Maybe you're living in my world. I'm not living in yours.

Maybe you’re living in my world. I’m not living in yours.

What is the true power of music? Those of us who love it – really love it – like to talk about its so-called “power”. You’d think we were talking about Frodo’s ring or something. But just what is it about music that gets us in a tither? What can great music truly do?

In SING STREET, it’s Dublin in 1985 and Cosmo (Ferdia Walsh-Peelo) is an Irish teenager like many others. His parents don’t make much money and don’t even like each-other much any more. Home life is so mixed-up that Cosmo is about to be put in a less prestigious school to save a few coins on tuition.

The new school comes with both a new stern headmaster (Don Wycherley) who seems to have it out for Cosmo almost from the drop, and a new bully that has it out for him just moments after that. However, it’s not all bad news. The new school also presents new friends, such as young Darren (Ben Carolan). The lad is the first to point the school’s new arrival towards a girl who hangs out across the street – an aloof beauty named Raphina (Lucy Boynton). Quickly smitten, Cosmo makes a beeline for her (despite Darren’s warning that she never has any interest in boys who attend the school).

Cosmo does some quick-thinking when he discovers Raphina is a model and asks if she’ll appear in his band’s music video. She agrees. All that’s left to do is Cosmo to actually form a band.

Soon enough, thanks to the encouraging of his new friend and his older brother Brendan (Jack Reynor), Cosmo is able to both pen a few not-terrible songs and rally  some of his schoolmates to the cause. He gets some help from his best ally Eamon (Mark McKenna), and no help at all from the school headmaster and bully…but slowly notes become phrases and phrases become songs. The boys listen to a lot of The Jam, The Cure, Duran Duran, and A-Ha, fuelling their own creations to sound like a delightful mish-mash of it all.

But will it be enough to get the girl? Enough to rise above his station in down-on-its-luck Dublin? Enough to cross that beautiful sea and find possibility on the other side?


Raphina in SING STREET


Like both of John Carney’s other movies, SING STREET believes that a song can save your life. Few directors have declared their love for music as boldly as Carney has, and audiences are all the richer for it. Besides its potential to give even the meekest voice a very loud microphone to express themselves through, music has the power to bring people together. Carney seems to understand that as much as a new catchy ditty can turn the trick, so too can a quick dose of an old favorite.

Only a true lover of music can infuse this into their work so readily, and three films into his career, John carney continues to do so. Just hours before I sat down to watch this film, I learned that rock & roll had lost a true legend. One hundred minutes later, I was smiling despite myself.

That’s the power of music, and the beautiful brush a music lover can paint with.

In the middle of SING STREET, there’s a bold declaration made by Cosmo. As he’s approached by Barry for his regular engagement as the target of bullying, Cosmo declares that his tormentor only has the power to stop things and not to create. This moment should be the rallying cry for anyone who has ever been bullied in their lives. After all, it’s through creation that we leave any mark that we were here…it’s through creation that we are able to reach anyone outside of our immediate vicinity. There will always be those who wish to tear things down, but eventually they will run out of things to tear down. If we believe in making something out of nothing, there are endless possibilities that lay before us – including rebuilding something previously torn down.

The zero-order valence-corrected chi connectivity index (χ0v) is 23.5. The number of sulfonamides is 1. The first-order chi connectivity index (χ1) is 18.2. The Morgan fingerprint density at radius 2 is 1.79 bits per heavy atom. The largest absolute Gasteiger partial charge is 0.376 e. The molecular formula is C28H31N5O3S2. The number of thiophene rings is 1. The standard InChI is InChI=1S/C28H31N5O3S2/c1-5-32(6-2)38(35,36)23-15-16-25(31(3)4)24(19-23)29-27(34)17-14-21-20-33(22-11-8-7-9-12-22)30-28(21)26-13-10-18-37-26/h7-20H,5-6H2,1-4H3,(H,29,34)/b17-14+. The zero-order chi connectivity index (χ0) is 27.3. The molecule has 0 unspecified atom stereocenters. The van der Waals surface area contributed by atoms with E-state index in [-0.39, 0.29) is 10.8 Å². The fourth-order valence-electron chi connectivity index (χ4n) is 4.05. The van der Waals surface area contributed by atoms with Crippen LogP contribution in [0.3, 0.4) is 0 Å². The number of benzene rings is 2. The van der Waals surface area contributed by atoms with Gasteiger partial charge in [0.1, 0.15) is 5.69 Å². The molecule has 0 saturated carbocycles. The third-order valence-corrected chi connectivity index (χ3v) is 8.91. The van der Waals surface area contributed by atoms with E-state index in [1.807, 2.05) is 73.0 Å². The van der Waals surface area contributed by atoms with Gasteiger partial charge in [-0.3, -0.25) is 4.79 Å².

Suppose for a moment that we aren’t gifted with the talent to make something out of nothing. What then? Happily, this film addresses that too. If we have the misfortune to have missed our shot, or not to have been given the shot in the first place, there are other chances to be had. These chances lay in inspiring and supporting the people we care about in their moment of truth. Besides being dumb, beautiful kids in love, this show of support is what Cosmo and Raphina’s relationship is all about. As they stumble along down life’s path, they each have a hand to hold that encourages them to keep going.

More importantly though, this show of support is what Brendan is for. He might not have lived up to his potential, but he can still play a role in fostering Cosmo’s potential. Some of that comes through genuine offering of ideas and critique…but just as much of it comes from a nudge to the shoulder. We can inspire those who inspire us just by showing them that they are a source of good.

The beautiful idea at the core of SING STREET is the relationship between music and identity. In our younger years, most of us don’t really know who we are or who we want to become. Fortunately, to that end there are trail signs that have been left for us both by the people we care about, and the music that drifts into our orbit because of them. Voices whisper in our ears – both in-person and through our headphones. Not everything those voices say will make sense, but pieces of it do. We then take those selected words, that certain cadence, that particular phrasing and interpret it for ourselves. Like raiding your older sister’s music collection, claiming the lessons you latch to the most as your own is what carves your identity.

It takes a while, requires a few unfortunate playlists and key changes…but eventually we all get there. At a certain point, we find the melody that suits us the best, and the song we want to sing.

Matineescore: ★ ★ ★ 1/2 out of ★ ★ ★ ★
What did you think? Please leave comments with your thoughts and reactions on SING STREET.